Where to see lovebirds in Africa
Most lovebirds are found in equatorial and southern Africa. Look out for them especially in Tanzania, Malawi, Zambia, Angola, Botswana, Namibia, South Africa and Ethiopia.
32/ African barbet
There are 43 species of African barbet, which are small, chunky and brightly-coloured African birds. They’re related to toucans but they are much smaller, only about 20-25 cm long, with large heads and a short, thick bill. Barbets are mainly solitary birds and feed on insects and fruit, which they swallow whole and then later regurgitate the indigestible parts like the seeds.
The bird in the photo is a crested barbet (Trachyphonus vaillantii), sometimes nicknamed ‘fruit salad’ because of its mixed red and yellow plumage. They’re one of the more easily spotted barbets, thanks to their distinctive colours and the fact that they are common.
Many barbets have bristles around their bills, which is how they get their name: from the French word ‘barbe’, meaning ‘beard’.
Where to see African barbets in Africa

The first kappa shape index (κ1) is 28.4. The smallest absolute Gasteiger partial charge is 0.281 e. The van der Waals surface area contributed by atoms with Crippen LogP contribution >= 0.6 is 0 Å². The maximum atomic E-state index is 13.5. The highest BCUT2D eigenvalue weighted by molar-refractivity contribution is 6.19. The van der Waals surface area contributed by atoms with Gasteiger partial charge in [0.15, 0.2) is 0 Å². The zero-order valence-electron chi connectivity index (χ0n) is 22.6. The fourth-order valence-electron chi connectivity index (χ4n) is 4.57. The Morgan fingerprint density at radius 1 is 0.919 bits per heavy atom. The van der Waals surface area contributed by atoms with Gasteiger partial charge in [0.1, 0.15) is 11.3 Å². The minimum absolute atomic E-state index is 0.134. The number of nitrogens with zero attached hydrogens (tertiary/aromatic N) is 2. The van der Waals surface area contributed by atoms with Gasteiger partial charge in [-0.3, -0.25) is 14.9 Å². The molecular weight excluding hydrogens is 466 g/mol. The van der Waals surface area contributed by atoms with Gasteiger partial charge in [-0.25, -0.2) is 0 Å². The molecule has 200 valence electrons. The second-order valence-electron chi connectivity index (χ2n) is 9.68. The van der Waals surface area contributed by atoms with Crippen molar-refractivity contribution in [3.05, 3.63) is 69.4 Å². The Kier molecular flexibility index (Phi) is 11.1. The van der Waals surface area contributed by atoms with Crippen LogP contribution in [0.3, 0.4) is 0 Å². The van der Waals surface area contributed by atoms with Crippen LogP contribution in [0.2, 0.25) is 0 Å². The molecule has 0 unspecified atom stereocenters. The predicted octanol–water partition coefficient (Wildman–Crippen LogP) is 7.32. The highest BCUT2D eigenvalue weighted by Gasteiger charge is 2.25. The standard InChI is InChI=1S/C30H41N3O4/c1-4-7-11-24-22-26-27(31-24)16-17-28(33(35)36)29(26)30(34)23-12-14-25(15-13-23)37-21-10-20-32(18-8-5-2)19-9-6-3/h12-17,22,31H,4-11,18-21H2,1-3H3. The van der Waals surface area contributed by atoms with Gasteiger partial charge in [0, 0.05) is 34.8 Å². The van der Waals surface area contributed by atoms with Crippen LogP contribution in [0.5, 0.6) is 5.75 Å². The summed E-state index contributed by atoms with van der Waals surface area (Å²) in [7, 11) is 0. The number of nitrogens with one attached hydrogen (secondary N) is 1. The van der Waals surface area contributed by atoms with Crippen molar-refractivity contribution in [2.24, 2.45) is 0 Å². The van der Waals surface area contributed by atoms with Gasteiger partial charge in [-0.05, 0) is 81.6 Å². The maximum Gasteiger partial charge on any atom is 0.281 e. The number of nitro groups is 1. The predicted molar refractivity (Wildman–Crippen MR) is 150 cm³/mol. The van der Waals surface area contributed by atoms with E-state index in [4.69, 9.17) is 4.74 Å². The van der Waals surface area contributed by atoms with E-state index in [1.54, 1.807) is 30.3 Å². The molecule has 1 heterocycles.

Barbets prefer open woodland areas or scrub savanna with scattered trees and bushes. They’re mostly found in southern Africa, in countries like Zambia, Angola, Botswana, Mozambique and South Africa.
33/ African sacred ibis
With its bright white body, black head and tail, and long, elegantly curved bill, the sacred ibis (Threskiornis aethiopicus) is one of the most distinctive African birds. It’s native to Africa and the Middle East, and features heavily in Egyptian mythology, associated with Thoth, the god of wisdom and writing, who is depicted with the head of an ibis.
Sacred ibis are medium-sized wading birds. They stand about 60 cm tall and have a wingspan of about 120 cm. They hang out in flocks and mainly eat insects, worms, fish, frogs and crustaceans.